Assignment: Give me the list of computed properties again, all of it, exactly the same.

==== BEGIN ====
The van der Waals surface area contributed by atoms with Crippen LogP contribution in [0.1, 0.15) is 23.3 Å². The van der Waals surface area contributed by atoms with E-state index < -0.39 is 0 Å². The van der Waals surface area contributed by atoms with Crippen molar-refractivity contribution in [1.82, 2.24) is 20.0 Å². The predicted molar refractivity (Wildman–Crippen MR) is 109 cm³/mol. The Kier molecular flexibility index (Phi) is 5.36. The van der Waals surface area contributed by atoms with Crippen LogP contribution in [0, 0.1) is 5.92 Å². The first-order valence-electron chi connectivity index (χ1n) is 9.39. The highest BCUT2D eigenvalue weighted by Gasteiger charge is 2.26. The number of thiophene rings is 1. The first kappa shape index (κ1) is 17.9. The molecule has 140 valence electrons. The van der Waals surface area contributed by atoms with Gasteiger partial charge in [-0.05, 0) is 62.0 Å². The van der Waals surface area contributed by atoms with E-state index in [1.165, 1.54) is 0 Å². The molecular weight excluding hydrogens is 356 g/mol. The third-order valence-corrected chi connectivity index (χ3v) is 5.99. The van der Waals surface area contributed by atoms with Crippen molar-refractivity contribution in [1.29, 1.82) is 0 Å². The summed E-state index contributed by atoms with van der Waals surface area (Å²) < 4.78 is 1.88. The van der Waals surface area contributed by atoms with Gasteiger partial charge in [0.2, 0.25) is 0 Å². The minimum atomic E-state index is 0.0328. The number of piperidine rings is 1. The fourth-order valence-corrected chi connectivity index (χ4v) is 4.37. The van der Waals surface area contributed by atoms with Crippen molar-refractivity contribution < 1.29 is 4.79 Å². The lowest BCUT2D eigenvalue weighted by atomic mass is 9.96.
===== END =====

The van der Waals surface area contributed by atoms with Crippen LogP contribution in [0.1, 0.15) is 23.3 Å². The van der Waals surface area contributed by atoms with E-state index < -0.39 is 0 Å². The van der Waals surface area contributed by atoms with Crippen molar-refractivity contribution in [1.82, 2.24) is 20.0 Å². The predicted molar refractivity (Wildman–Crippen MR) is 109 cm³/mol. The Kier molecular flexibility index (Phi) is 5.36. The van der Waals surface area contributed by atoms with Crippen LogP contribution in [0, 0.1) is 5.92 Å². The first-order valence-electron chi connectivity index (χ1n) is 9.39. The highest BCUT2D eigenvalue weighted by Gasteiger charge is 2.26. The number of thiophene rings is 1. The first kappa shape index (κ1) is 17.9. The molecule has 140 valence electrons. The van der Waals surface area contributed by atoms with Gasteiger partial charge in [-0.05, 0) is 62.0 Å². The van der Waals surface area contributed by atoms with E-state index in [1.165, 1.54) is 0 Å². The molecular weight excluding hydrogens is 356 g/mol. The third-order valence-corrected chi connectivity index (χ3v) is 5.99. The van der Waals surface area contributed by atoms with Crippen molar-refractivity contribution in [1.29, 1.82) is 0 Å². The summed E-state index contributed by atoms with van der Waals surface area (Å²) < 4.78 is 1.88. The van der Waals surface area contributed by atoms with Gasteiger partial charge in [0.2, 0.25) is 0 Å². The minimum atomic E-state index is 0.0328. The number of piperidine rings is 1. The fourth-order valence-corrected chi connectivity index (χ4v) is 4.37. The van der Waals surface area contributed by atoms with Crippen molar-refractivity contribution < 1.29 is 4.79 Å². The lowest BCUT2D eigenvalue weighted by atomic mass is 9.96.